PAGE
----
Jun 12, 2019

Why the National Endowment for the Humanities Seminars and Institutes for Summer Scholars are Amazing for Educators

Image result for neh summerThe National Endowment for the Humanities will help me go back to school tuition-free for the Summer. I was selected as a Summer Scholar - which means I will join a small cohort of educators for a month of study at Amherst College in Massachusetts to study the ethics of punishment and reward. 

NEH Summer Scholars
Every year the National Endowment for the Humanities offers dozens of humanities-based programs for primary and secondary school teachers and higher education professionals. Teachers apply for the programs they want, and if selected from a national pool, are able to participate in an NEH summer seminar, landmark, or institute. The aim of the program is to put educators in an institution with great teachers, colleagues, and set with a topic - so when we return in the Fall we are hopefully enlightened, inspired, and equipped with new ideas, tools and curriculum to share with our home schools. 
"Punishment, Politics, and Culture"
I was selected to participate in a four-week Summer Seminar hosted by Professor Austin Sarat from Amherst College entitled "Punishment, Politics, and Culture". Here is a link to what we will be reading and discussing. I will come away from the seminar enriched because we'll dive into important texts (e.g., Beloved by Toni Morrison and The Book of Job from the Bible) that have shaped culture, history, and literature. The essential question of our seminar is why do we (as a society) punish - or reward - the way that we do and what does this say about our moral values?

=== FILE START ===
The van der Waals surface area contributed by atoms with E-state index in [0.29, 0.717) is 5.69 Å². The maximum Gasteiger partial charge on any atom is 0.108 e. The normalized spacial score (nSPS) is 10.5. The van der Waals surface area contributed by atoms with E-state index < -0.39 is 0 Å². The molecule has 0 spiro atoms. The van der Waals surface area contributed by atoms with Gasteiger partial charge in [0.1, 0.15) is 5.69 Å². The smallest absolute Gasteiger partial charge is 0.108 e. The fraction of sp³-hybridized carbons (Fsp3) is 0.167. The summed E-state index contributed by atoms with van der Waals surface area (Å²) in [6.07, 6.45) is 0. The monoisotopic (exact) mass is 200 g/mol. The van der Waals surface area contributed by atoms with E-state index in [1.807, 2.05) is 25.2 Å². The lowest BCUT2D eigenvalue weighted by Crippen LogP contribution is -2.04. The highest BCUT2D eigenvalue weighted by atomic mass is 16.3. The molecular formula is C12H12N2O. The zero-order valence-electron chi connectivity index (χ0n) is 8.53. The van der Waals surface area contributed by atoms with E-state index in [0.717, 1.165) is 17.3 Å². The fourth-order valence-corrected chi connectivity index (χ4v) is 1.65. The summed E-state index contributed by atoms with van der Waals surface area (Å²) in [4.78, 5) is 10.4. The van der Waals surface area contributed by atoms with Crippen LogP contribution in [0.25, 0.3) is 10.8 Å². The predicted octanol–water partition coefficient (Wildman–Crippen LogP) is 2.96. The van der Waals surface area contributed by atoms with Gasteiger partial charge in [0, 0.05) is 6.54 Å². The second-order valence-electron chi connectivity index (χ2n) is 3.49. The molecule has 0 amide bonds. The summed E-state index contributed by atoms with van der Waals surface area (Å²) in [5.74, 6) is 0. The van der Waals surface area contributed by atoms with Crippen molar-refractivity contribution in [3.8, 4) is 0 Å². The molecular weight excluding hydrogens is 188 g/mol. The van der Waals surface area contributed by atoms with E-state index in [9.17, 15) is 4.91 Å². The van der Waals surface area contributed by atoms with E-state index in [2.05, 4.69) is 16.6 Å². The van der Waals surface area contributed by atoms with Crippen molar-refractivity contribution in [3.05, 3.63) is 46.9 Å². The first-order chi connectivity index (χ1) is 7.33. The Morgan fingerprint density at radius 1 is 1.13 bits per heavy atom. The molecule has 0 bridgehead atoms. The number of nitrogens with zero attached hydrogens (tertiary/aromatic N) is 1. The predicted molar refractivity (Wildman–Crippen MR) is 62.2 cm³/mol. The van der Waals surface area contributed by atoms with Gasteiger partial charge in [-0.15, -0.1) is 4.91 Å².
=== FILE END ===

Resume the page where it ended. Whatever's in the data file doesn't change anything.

A community of Educators in Queens
I teach at a private, independent school in Queens. We're called Garden School and we've been in the Jackson Heights neighborhood since 1923. A few of my colleagues, James Pigman, Marcia Elkind, and Nancy Massand have participated in NEH Summer programs and they inspired me to apply. The cool thing about the NEH Summer Scholar program is that it creates a mini-community of educators who have done one or two programs and you become committed to sharing what you have learned.

Mr. Pigman, an Emeritus Educator Inspired Me to be of the Hot Sauce Variety at Amherst
Mr. Pigman, who is now retired (but still very active), told me that "I am of the hot sauce variety". That's because I ate a dish of spicy crawfish in Suzhou, China (on a school trip we did together with students and other teachers back in 2017). I think he admired my spunk so I hope to bring that same zest to the Summer I'll be attending at Amherst. All of us in the program are all already linked together on an email chain and participants I will be working with have sent emails discussing what cool things we can do in an around the Amherst and Western Massachusetts region. I am looking forward to seeing the Emily Dickinson Museum.

Fun Facts:
The National Endowment for the Humanities provides opportunities like the one I am attending this Summer every year. Educators can apply for next year's programs in the Fall. Stipends of $1,200-$3,300 help cover expenses for the one- to four-week programs. I am staying on campus at Amherst. The stipend will help cover my dorm and meal expenses while I am at the college. I am grateful for this opportunity and I cannot wait to dive into the texts and meet our 2019 cohort.

What Do You Think?
Have you ever done an NEH Summer Landmark, Seminar, or Institue? I'd love to hear about your experience. Let me know in the comments.


Fourth, Fifth, Sixth, Seventh, Eighth, Ninth, Tenth, Eleventh, Twelfth, Higher Education, Adult Education, Homeschooler, Not Grade Specific - TeachersPayTeachers.com
Visit my online teacher store on TpT for original resources
I created for the Humanities and English classroom

No comments:

Post a Comment